Directed by Afonso Poyart
UK cinema release print.
Well... there was some terrible, underplayed marketing put out for Solace but I was lucky enough to catch a trailer for it at the cinema, quite literally the week before it played. I say lucky because it piqued my interest enough for me to give it a go... which is great because it’s actually a pretty cool film and I can’t quite comprehend how, or why, most critics - armchair or professional - seem to be giving this movie such a hard time.
Neither can I understand why the production company has had the finished film languishing in a vault for, apparently, two years while they figure out if its getting some kind of a release or not. Seriously Hollywood types... did you not realise what you’ve got here? This is a smart and visually witty film that more people who are into these kind of dark thrillers should know about.
Okay... so the set up to this movie is very simple. The often brilliant, always watchable Anthony Hopkins plays John Clancy... a gifted clairvoyant who used to help the FBI out with their cases before his daughter died of cancer and he left his wife, retreating into himself and away from the world at large. His friend in the FBI, Agent Joe Merriweather, played by the equally watchable Jeffrey Dean Morgan manages, with the help of his partner, criminal psychologist Agent Katherine Cowles, played by Abbie Cornish, to persuade Clancy to come out of retirement and help them out with a serial killer who is giving them some trouble.
Clancy is hard to convince until he sees visions of the two of them in various states of, what he assumes to be, dying, and he jumps on board the case with them, very quickly using his psychic talents to lead them to places they never would have gone to without his help. However, after a little while, it becomes clear to Clancy that the man they are tracking also has the exact same, only much more powerful, talents that he does... and that their killer is leading them along, probably into a trap.
And with a plot set up like that, you probably wouldn’t believe that, at some point in its development, the powers that be wanted to rewrite the script a little and turn it into a sequel to Se7en... with Brad Pitt’s character metamorphosing into the psychic protagonist, no less. I think that the fact that this idea didn’t go ahead is a pretty much on the money, to be honest. Bringing supernatural elements like unlocked areas of the human brain is probably not a good mix with the gritty, more realistic world view expounded in Fincher’s earlier film. Solace is quite definitely doing its own thing and wouldn’t, I suspect, gel too well with Se7en in its aesthetic make-up. This is not to say that Solace is any less of a good movie, of course.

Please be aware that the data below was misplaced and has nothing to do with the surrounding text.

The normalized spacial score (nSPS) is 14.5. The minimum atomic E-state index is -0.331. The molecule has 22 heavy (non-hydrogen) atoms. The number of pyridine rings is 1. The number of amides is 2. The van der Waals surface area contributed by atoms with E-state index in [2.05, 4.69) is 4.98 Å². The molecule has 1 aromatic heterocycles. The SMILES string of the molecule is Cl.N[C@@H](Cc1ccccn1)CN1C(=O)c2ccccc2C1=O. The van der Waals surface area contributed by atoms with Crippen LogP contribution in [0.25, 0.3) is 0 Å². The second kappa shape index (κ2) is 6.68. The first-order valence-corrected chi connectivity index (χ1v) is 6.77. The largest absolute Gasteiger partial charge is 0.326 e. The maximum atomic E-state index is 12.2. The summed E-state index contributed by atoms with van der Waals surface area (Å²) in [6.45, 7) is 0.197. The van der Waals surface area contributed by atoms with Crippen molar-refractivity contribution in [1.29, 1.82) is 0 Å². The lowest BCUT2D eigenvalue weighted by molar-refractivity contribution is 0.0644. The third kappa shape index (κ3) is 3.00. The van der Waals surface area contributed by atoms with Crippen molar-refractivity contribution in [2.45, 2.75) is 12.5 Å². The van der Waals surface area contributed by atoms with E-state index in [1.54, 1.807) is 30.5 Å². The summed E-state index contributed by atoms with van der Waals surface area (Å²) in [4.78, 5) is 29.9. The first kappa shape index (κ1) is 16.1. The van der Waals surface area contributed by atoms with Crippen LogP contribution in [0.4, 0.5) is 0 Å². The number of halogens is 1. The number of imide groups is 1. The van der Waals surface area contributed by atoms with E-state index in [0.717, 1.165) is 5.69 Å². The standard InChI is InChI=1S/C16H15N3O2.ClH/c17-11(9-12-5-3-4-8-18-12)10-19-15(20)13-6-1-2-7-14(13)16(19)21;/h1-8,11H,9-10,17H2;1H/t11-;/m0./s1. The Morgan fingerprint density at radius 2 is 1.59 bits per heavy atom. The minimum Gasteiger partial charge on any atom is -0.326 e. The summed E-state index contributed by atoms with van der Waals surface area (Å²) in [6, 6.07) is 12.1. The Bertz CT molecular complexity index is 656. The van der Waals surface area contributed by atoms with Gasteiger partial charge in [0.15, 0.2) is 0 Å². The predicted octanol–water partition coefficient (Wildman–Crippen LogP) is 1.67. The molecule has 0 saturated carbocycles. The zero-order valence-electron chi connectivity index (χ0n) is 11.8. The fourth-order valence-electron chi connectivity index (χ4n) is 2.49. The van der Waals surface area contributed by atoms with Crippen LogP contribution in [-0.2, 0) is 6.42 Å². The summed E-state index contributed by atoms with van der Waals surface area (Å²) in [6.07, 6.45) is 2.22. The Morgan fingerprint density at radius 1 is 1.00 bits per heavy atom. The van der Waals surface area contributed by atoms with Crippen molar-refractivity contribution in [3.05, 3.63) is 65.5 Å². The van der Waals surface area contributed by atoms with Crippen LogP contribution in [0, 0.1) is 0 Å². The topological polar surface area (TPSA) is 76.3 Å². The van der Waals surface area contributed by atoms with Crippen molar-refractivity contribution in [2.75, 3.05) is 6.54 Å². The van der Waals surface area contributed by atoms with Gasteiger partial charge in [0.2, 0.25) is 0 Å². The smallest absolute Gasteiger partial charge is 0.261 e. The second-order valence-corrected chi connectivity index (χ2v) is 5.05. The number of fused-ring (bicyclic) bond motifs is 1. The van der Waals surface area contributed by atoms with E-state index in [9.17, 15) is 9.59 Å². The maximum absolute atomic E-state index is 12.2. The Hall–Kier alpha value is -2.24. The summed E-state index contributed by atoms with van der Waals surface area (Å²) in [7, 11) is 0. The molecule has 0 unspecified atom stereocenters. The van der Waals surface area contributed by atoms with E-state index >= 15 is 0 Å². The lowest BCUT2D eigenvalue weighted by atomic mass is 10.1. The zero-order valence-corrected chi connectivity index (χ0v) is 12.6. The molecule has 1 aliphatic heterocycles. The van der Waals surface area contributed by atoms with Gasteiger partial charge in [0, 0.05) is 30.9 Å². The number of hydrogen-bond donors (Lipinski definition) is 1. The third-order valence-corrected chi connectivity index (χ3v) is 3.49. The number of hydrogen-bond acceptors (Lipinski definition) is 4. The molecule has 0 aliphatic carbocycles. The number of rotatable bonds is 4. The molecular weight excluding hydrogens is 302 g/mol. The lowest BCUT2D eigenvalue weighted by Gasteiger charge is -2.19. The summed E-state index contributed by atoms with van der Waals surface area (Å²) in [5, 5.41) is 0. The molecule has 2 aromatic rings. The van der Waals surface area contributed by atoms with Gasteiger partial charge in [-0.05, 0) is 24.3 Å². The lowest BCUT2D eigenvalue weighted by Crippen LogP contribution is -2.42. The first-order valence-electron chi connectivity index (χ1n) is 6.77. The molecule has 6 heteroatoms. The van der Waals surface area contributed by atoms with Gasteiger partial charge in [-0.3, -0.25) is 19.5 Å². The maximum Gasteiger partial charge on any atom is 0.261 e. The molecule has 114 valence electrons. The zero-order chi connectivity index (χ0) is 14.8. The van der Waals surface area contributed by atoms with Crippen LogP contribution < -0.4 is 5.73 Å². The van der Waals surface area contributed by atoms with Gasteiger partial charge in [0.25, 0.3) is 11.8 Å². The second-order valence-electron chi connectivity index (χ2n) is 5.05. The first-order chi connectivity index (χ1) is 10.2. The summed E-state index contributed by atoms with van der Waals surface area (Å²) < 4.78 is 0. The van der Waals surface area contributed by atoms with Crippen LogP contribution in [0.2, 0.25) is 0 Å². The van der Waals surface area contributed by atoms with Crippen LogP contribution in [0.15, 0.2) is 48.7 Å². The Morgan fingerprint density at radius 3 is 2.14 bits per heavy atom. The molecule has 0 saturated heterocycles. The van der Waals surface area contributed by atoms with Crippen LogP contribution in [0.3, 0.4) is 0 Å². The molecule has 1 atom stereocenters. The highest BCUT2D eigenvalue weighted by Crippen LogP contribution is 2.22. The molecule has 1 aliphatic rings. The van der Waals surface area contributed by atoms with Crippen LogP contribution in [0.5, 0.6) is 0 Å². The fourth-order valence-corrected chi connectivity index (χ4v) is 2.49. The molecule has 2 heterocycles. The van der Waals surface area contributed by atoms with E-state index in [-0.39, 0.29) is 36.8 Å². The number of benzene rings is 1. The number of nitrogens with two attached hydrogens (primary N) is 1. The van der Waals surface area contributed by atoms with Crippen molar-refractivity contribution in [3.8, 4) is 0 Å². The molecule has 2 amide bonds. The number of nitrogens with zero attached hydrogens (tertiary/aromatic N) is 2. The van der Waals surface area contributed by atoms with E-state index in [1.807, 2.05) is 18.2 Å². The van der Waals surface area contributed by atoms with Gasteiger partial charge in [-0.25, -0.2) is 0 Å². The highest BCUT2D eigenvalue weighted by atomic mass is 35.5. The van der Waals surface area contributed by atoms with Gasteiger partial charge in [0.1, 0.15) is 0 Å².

This film has a lot going for it. You’ve got the combined performances of Hopkins, Morgan and Cornish, for starters, and they all, as you would expect, knock it out of the park. Hopkins, particularly, gives an amazing, matter of fact performance which I really found myself identifying with a lot. It’s not so much emotionless as much as it is ‘damaged’ in terms of his character’s background... and you will find the full extent of the reason for that right at the close of the movie, when the main plot line has thundered towards its fatal end game. We also have Colin Farrell playing the serial killer in this movie and he seems pretty good too. I never really get on all that well with Farrell as an actor, truth be told. Don’t know why... just don’t seem to like his personality much, even though I loved his version of Total Recall a lot more than the original (yeah, I know, but they’re both complete alterations of Philip K. Dick’s original story and I just prefer the latter... sorry). As it happens, although Farrell is obviously the main focus of the investigation of the movie, he really doesn’t come into it until the final third of the film and... since he’s playing a villain anyway... I really had no problem with him in this.